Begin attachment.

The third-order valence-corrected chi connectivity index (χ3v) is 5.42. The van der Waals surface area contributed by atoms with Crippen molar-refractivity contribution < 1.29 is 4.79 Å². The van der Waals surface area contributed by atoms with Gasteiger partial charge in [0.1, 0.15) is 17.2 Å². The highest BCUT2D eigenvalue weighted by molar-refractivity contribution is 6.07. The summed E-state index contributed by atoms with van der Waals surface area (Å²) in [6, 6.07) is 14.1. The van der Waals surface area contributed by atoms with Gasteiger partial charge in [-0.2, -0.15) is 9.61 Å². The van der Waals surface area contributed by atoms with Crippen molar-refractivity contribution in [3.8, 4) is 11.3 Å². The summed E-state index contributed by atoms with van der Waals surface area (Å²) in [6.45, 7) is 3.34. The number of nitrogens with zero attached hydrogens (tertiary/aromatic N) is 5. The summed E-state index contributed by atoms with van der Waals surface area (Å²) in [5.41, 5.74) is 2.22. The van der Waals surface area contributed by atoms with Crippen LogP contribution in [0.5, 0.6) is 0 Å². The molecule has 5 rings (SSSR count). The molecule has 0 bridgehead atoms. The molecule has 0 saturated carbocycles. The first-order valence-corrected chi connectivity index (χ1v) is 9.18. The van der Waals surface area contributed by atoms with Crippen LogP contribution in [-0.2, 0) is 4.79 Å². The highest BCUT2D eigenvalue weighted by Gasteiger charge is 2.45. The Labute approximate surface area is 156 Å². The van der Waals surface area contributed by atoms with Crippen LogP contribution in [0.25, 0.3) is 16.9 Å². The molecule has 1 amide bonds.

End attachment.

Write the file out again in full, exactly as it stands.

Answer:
The third-order valence-corrected chi connectivity index (χ3v) is 5.42. The van der Waals surface area contributed by atoms with Crippen molar-refractivity contribution < 1.29 is 4.79 Å². The van der Waals surface area contributed by atoms with Gasteiger partial charge in [0.1, 0.15) is 17.2 Å². The highest BCUT2D eigenvalue weighted by molar-refractivity contribution is 6.07. The summed E-state index contributed by atoms with van der Waals surface area (Å²) in [6, 6.07) is 14.1. The van der Waals surface area contributed by atoms with Gasteiger partial charge in [-0.2, -0.15) is 9.61 Å². The van der Waals surface area contributed by atoms with Crippen molar-refractivity contribution in [3.8, 4) is 11.3 Å². The summed E-state index contributed by atoms with van der Waals surface area (Å²) in [6.45, 7) is 3.34. The number of nitrogens with zero attached hydrogens (tertiary/aromatic N) is 5. The summed E-state index contributed by atoms with van der Waals surface area (Å²) in [5.41, 5.74) is 2.22. The van der Waals surface area contributed by atoms with Crippen LogP contribution in [0.5, 0.6) is 0 Å². The molecule has 5 rings (SSSR count). The molecule has 0 bridgehead atoms. The molecule has 0 saturated carbocycles. The first-order valence-corrected chi connectivity index (χ1v) is 9.18. The van der Waals surface area contributed by atoms with Crippen LogP contribution in [-0.2, 0) is 4.79 Å². The highest BCUT2D eigenvalue weighted by Gasteiger charge is 2.45. The Labute approximate surface area is 156 Å². The van der Waals surface area contributed by atoms with Crippen LogP contribution in [0.25, 0.3) is 16.9 Å². The molecule has 1 amide bonds.